Mission: bring bees back

Bees are one of the most important pollinators in the whole world, since they are responsible for pollinating the many fruits and vegetables we eat and for pollinating the plants that serve as animal feed. They are also responsible for products such as honey, a nutritious and delicious food, which is the result of the work of these little creatures.

However, in Europe, one in ten species of bees and butterflies is threatened with extinction. The UK has been an example of how bee populations have suffered a steep decline – since 1900, the UK has lost 13 species of solitary bees and bumblebees, and another 35 are threatened with extinction.

The 2019 Buglife and WWF report analysed 228 bee species in the East of England – an area of great importance for agriculture at a national level, and a vital habitat for bees – and concluded that 25 species are threatened, 17 species are regionally extinct and 31 species are of concern for their preservation.

Scientists and researchers believe this decline in pollinators is due to the vanishing of the UK’s flower meadows – most of them have disappeared since the Second World War. This loss of habitat has left the bees hungry and homeless.

London’s flower corridor for bees

Faced with the facts, the council of Brent, a borough in London, has decided to plant wildflowers in order to attract bees and promote the replenishment of pollinator populations.

In May 2019, the London council announced an 11 kilometre “bee corridor” to be planted in parks and green spaces along the borough, to help attract bees and other pollinators.

The three-year project was, in the meantime, concluded and the result was better than expected and added a beautiful pop of colour to the parks of Brent. Along the 11-kilometre-long bee corridor, around 22 meadow areas have been planted with wildflowers that are native or common in England, such as the poppy.

Bees pollinating flowers

More flower corridors for bees in Europe

There are other European initiatives that seek to preserve bees and give them safe spaces in the midst of hectic cities. Here are three examples:

Help out: plant your own flowers for bees

Giving bees the much-needed safe environment for them to grow and reproduce is also the premise of an emerging trend around the world. Have you ever heard of bees’ “sanctuaries”?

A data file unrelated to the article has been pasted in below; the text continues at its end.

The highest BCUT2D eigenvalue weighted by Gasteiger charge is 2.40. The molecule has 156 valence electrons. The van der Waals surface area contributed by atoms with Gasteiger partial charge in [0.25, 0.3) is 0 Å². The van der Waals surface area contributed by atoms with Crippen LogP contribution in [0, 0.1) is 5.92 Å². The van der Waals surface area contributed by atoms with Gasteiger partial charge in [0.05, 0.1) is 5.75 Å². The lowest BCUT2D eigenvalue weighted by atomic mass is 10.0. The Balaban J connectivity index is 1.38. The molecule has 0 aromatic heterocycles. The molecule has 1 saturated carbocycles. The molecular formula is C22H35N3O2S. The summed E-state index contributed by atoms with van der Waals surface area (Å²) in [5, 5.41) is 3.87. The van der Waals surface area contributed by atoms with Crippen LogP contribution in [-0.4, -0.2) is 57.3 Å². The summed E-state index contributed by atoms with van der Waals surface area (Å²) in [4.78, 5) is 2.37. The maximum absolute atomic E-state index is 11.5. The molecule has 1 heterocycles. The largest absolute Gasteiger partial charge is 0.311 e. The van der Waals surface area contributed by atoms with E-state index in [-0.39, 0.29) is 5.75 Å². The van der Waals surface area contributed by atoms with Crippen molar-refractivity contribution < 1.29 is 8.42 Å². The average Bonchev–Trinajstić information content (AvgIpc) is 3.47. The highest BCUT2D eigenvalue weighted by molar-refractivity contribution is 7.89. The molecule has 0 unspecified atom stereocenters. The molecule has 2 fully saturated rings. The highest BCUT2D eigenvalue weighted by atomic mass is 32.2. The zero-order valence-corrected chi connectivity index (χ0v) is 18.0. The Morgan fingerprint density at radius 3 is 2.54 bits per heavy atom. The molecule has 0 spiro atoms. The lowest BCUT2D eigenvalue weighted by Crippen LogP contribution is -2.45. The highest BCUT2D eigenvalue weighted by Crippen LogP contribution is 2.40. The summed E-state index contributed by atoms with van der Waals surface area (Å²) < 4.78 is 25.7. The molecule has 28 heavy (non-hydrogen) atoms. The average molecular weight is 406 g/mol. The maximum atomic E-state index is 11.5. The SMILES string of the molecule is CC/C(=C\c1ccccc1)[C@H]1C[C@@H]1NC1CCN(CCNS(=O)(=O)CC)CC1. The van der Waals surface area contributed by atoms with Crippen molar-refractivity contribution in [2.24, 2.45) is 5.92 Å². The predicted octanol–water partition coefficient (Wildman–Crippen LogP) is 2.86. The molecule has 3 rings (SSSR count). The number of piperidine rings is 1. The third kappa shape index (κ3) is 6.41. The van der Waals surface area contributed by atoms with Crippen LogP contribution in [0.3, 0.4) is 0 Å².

These human-created habitats, thought to support local bee populations, are usually composed by a combination of different kinds of native species of flowers of all shapes and sizes, grown without extra watering, fertilizers or chemicals!

If you too want to attract bees and pollinators to your garden and create your own flower “temple”, read this useful list of bee-friendly wildflowers – but first, make sure to get informed about the native wildflowers of your region.

According to the Journal of Insect Conservation, some of the best wildflowers for a mini bee corridor or temple at home are:

Bee pollinating flower
  • Silene vulgaris, commonly called the bladder campion or maidenstears;
  • Geranium lucidum, commonly known as shining cranesbill;
  • Veronica chamaedrys, the germander speedwell, bird’s-eye speedwell, or cat’s eyes;
  • Ranunculus acris, whose common names include meadow buttercup, tall buttercup, common buttercup and giant buttercup;
  • Viola arvensis, a species of violet known by field pansy;
  • Crepis capillaris or, as it is known, smooth hawksbeard;
  • Taraxacum officinale, the common dandelion;
  • Convolvulus arvensis, or field bindweed;
  • Centaurea scabiosa, known as greater knapweed.


Remember, other species of wildflowers, such as the common poppy, are also pollinator-friendly. This is also true for herbs and other flowers, such as lavender, cilantro, thyme, fennel, sunflower or calendula.